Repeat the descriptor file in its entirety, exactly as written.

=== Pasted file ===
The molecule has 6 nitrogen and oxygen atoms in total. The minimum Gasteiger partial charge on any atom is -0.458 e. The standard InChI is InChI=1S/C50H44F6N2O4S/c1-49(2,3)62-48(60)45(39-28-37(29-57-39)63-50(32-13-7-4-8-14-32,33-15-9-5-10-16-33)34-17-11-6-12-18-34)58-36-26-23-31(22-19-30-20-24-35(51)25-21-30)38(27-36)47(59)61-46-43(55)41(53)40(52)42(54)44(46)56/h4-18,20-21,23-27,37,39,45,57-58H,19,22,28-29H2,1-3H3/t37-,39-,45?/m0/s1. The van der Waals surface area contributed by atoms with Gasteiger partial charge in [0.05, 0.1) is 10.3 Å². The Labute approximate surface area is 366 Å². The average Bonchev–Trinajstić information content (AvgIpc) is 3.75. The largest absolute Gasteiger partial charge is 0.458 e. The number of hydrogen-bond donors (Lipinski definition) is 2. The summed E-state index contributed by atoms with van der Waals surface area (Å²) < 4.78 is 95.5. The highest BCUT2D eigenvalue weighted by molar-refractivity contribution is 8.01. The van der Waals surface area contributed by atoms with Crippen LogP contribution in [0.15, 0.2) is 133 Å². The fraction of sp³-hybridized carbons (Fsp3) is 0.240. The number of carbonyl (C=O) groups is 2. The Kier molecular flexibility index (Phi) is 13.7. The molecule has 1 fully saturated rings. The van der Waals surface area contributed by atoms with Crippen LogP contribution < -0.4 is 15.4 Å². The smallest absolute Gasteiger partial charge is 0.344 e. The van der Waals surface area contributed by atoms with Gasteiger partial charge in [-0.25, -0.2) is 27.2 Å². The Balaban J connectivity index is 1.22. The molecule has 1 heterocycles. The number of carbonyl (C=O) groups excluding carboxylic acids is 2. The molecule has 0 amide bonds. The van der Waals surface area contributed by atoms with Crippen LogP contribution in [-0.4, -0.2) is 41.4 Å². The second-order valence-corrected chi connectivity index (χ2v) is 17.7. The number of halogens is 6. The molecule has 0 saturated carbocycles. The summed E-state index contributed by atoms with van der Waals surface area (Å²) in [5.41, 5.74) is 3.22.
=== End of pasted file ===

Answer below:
The molecule has 6 nitrogen and oxygen atoms in total. The minimum Gasteiger partial charge on any atom is -0.458 e. The standard InChI is InChI=1S/C50H44F6N2O4S/c1-49(2,3)62-48(60)45(39-28-37(29-57-39)63-50(32-13-7-4-8-14-32,33-15-9-5-10-16-33)34-17-11-6-12-18-34)58-36-26-23-31(22-19-30-20-24-35(51)25-21-30)38(27-36)47(59)61-46-43(55)41(53)40(52)42(54)44(46)56/h4-18,20-21,23-27,37,39,45,57-58H,19,22,28-29H2,1-3H3/t37-,39-,45?/m0/s1. The van der Waals surface area contributed by atoms with Gasteiger partial charge in [0.05, 0.1) is 10.3 Å². The Labute approximate surface area is 366 Å². The average Bonchev–Trinajstić information content (AvgIpc) is 3.75. The largest absolute Gasteiger partial charge is 0.458 e. The number of hydrogen-bond donors (Lipinski definition) is 2. The summed E-state index contributed by atoms with van der Waals surface area (Å²) < 4.78 is 95.5. The highest BCUT2D eigenvalue weighted by molar-refractivity contribution is 8.01. The van der Waals surface area contributed by atoms with Crippen LogP contribution in [0.15, 0.2) is 133 Å². The fraction of sp³-hybridized carbons (Fsp3) is 0.240. The number of carbonyl (C=O) groups is 2. The Kier molecular flexibility index (Phi) is 13.7. The molecule has 1 fully saturated rings. The van der Waals surface area contributed by atoms with Crippen LogP contribution < -0.4 is 15.4 Å². The smallest absolute Gasteiger partial charge is 0.344 e. The van der Waals surface area contributed by atoms with Gasteiger partial charge in [-0.25, -0.2) is 27.2 Å². The Balaban J connectivity index is 1.22. The molecule has 1 heterocycles. The number of carbonyl (C=O) groups excluding carboxylic acids is 2. The molecule has 0 amide bonds. The van der Waals surface area contributed by atoms with Crippen LogP contribution in [-0.4, -0.2) is 41.4 Å². The second-order valence-corrected chi connectivity index (χ2v) is 17.7. The number of halogens is 6. The molecule has 0 saturated carbocycles. The summed E-state index contributed by atoms with van der Waals surface area (Å²) in [5.41, 5.74) is 3.22.